YEREVAN — Armenian MPs from the ruling Civic Contract party of Prime Minister Nikol Pashinyan lashed out at Belarusian President Alexander Lukashenko, who made anti-Armenian statements in an interview with Russian state-owned television.

In a televised interview with a pro-Kremlin Russian journalist broadcast on Monday, Lukashenko predicted that Moscow will cobble together a “union of sovereign states” with common defense, national security and economic systems over the next 10 to 15 years. He said it will compromise not only Russia and Belarus but also Central Asian states, Armenia and even Ukraine.

“Armenia has nowhere [else] to go,” claimed the long-serving Belarusian strongman. “Do you think anyone needs them?”

“They have already seen that. Nikol Vovaevich [Pashinyan] has seen that,” he added in reference to the Armenian prime minister.

The Armenian government hit back at Lukashenko through the Armenian Foreign Ministry and pro-government parliamentarians.

“We believe that the Belarusian president’s peculiar geopolitical analyses aim to first and foremost serve his domestic political agenda and have nothing to do with Armenia and its foreign policy,” the ministry spokesman, Vahan Hunanyan, said in written comments to the press.

Lawmakers representing Pashinyan’s Civil Contract party went further, launching scathing attacks on Lukashenko on the Armenian parliament floor.

“The leader of a partner state has no right to express such thoughts about another partner state,” one of them, Vagharshak Hakobyan, said.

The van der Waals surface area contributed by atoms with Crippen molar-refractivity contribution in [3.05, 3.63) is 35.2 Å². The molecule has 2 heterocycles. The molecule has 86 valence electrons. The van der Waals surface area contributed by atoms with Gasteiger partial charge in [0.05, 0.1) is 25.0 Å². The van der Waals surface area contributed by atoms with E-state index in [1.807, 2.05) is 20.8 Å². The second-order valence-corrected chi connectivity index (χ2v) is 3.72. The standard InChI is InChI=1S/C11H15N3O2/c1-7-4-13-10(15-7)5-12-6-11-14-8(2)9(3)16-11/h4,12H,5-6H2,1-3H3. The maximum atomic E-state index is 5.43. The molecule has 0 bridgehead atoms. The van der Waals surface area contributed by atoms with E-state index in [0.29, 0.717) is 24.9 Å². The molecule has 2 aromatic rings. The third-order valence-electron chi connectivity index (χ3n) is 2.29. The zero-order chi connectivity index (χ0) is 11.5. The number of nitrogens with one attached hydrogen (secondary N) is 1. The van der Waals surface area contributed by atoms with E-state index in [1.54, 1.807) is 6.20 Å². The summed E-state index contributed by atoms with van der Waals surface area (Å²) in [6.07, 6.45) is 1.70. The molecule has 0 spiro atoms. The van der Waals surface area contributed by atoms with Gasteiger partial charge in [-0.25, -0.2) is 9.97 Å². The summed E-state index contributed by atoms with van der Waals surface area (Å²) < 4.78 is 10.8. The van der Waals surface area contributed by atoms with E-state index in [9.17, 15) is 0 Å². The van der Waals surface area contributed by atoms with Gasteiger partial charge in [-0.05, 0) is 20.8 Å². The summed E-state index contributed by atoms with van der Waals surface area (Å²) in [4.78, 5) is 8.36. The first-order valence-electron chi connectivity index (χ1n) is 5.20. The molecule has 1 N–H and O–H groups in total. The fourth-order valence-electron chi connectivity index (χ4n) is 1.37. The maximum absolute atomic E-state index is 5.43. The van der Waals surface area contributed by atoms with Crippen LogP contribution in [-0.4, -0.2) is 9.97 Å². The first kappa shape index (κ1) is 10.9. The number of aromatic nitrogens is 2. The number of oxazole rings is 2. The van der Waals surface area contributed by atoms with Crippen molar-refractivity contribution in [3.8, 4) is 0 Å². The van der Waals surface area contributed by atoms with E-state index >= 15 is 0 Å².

Another Civil Contract deputy, Hovik Aghazaryan, accused Lukashenko of “doing the Russian authorities and Russian statehood a disservice.”

Aghazaryan also said: “Before making statements, Lukashenko had better inspect the airport of [the Belarusian capital] Minsk, which looks more like a pigsty.”

Another MP Rustam Bakoyan raised a counter question: “And who needs Lukashenko?”

“This rhetorical question, I think, (the Belarusian) people asked him, and the processes that occurred in that country were a clear assessment of Lukashenko’s previous terms in office, the state he kept the country in and what the result is,” he said.

Russia and Belarus signed a Union State treaty in 1999 and have been negotiating on and off since then.

Lukashenko, who has a warm rapport with Azerbaijani President Ilham Aliyev, has repeatedly raised eyebrows in Yerevan in the past with pro-Azerbaijani statements on the Karabakh conflict and arms supplies to Baku. In 2018, he also questioned Armenia’s role in the Collective Security Treaty Organization after Armenian law-enforcement authorities indicted Yuri Khachaturov, the then secretary general of the Russian-led military alliance.

Later in the day, Ambassador Extraordinary and Plenipotentiary of Belarus to Armenia Alexander Konyuk visited the Armenian Foreign Ministry, Ministry Spokesman Vahan Hunanyan confirmed to Armenpress. The Spokesperson refrained from providing further details.

The visit comes in the wake of statements of Belarus President Alexander Lukashenko on the possibility of Armenia joining the Union State of Russia and Belarus.

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